Some artists create expressly temporal and ephemeral work. Performances which can not be photographed, filmed or even where no sound may be recorded are quite common. Other artists record their work diligently. On of them is Gordon Matta-Clark. He made pictures, videos, and even panoramic collages of the buildings he mathematically pierced. With the explicit intention to preserve the spatial work, he took photographs from all angles in the buildings condemned to demolition. However, does a photo do a spacial installation justice? If these flat pictures really preserve the original art experience, can I squeeze that spaciousness again?

To find out, I have developed a reconstruction process. I collected all the available photographs from the piece Conical Intersect (1975) and used perspective lines to measure them. The resulting 3D model is shown in Virtual Reality goggles. In my reconstruction process, besides unfolding the existing photo, there are aspects of polishing, merging and filling in. This tension between machine-like processing of information, and secondly, human interpretation requires structured interpretation.

To give the work more context I didn’t think it was enough to just to write an accompanying text. That is why I also made a video essay. The video is introduced by a very staunch philosopher who says that art means nothing without a world around it. I therefore try to give the viewer a taste, in short, of the world around Conical Intersect. Fragments of the author, the historical context of Paris in 1975 and the reconstruction process. Presented on a black and white TV, even though the video was made in color. This is because the information in this case is more important than pretty pictures, and because this increases contrast with the VR goggles.

Like a restorer has forced authorship in restoring a painting, I wonder how that works when the restoration takes place in a total virtual medium. Everything is fake, but as real as possible. This requires embracing imperfection and limitation. I can not map in detail the debris at the bottom of the building. I can not take a grainy picture and translate every stain on the wallpaper. You get at best the illusion of perfect reconstruction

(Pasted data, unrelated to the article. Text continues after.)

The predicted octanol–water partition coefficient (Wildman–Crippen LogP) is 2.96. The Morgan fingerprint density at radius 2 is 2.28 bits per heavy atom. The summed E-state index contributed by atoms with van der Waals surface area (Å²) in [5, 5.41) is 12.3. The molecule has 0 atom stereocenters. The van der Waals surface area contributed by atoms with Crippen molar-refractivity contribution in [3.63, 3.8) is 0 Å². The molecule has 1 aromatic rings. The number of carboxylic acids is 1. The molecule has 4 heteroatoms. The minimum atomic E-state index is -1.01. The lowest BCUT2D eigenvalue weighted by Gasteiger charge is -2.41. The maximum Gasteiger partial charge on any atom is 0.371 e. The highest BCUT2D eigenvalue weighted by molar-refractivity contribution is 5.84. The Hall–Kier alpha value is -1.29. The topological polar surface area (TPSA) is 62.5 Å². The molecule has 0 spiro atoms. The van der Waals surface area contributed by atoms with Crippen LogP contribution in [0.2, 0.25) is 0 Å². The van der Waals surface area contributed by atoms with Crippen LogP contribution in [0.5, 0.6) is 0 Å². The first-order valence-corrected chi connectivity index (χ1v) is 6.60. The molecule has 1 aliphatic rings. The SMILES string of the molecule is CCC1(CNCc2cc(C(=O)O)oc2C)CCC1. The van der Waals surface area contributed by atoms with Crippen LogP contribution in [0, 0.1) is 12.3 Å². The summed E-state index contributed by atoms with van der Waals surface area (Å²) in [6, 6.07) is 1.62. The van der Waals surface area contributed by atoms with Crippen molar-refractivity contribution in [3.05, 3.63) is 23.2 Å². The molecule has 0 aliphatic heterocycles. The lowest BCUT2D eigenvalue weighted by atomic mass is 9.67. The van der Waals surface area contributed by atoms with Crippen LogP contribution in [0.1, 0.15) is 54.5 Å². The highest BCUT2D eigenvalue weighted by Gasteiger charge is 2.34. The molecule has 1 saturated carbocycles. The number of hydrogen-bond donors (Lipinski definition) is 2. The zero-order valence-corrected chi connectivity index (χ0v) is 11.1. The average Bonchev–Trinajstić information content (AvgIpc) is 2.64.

The concept “Remediation”- from the book by the same name – means that the first stage in a new artistic medium is the translation from the old medium. To get to know the medium of Virtual Reality I am working within this first step. When translating something that is not complete, the honest hing to do is to leave gaps in the translation. But my goal is not fairness, it is to be faithful to the spatial experience. When this illusion is broken down the work is unfinished. If there is something of a ‘signature style’ in it, it is hidden in the process of reconstruction.

In the medium Virtual Reality viewers feel transported to another reality. The concept of ‘presence’ plays an important role here: the feeling that you are really somewhere, for example in the building of Matta-Clark’s “Conical Intersect“. The flat photographic form already spoke to my fascination with space. But I wanted the spatial feeling of this work – which was built up in my head – translated as well as possible, in order to bring the physical spatial experience back to life.


  • Remediation: Understanding New Media, Jay David Bolter and Richard Grusin, 1999, The MIT Press
  • Object to be destroyed: The Work Of Gordon Matta-Clark, Pamela M. Lee, 2000, The MIT Press

Published by Dennis Molema

Educator in Art and Technology. | postphysical art spaces | digital art conservation | copyright and the commons | utopian politics

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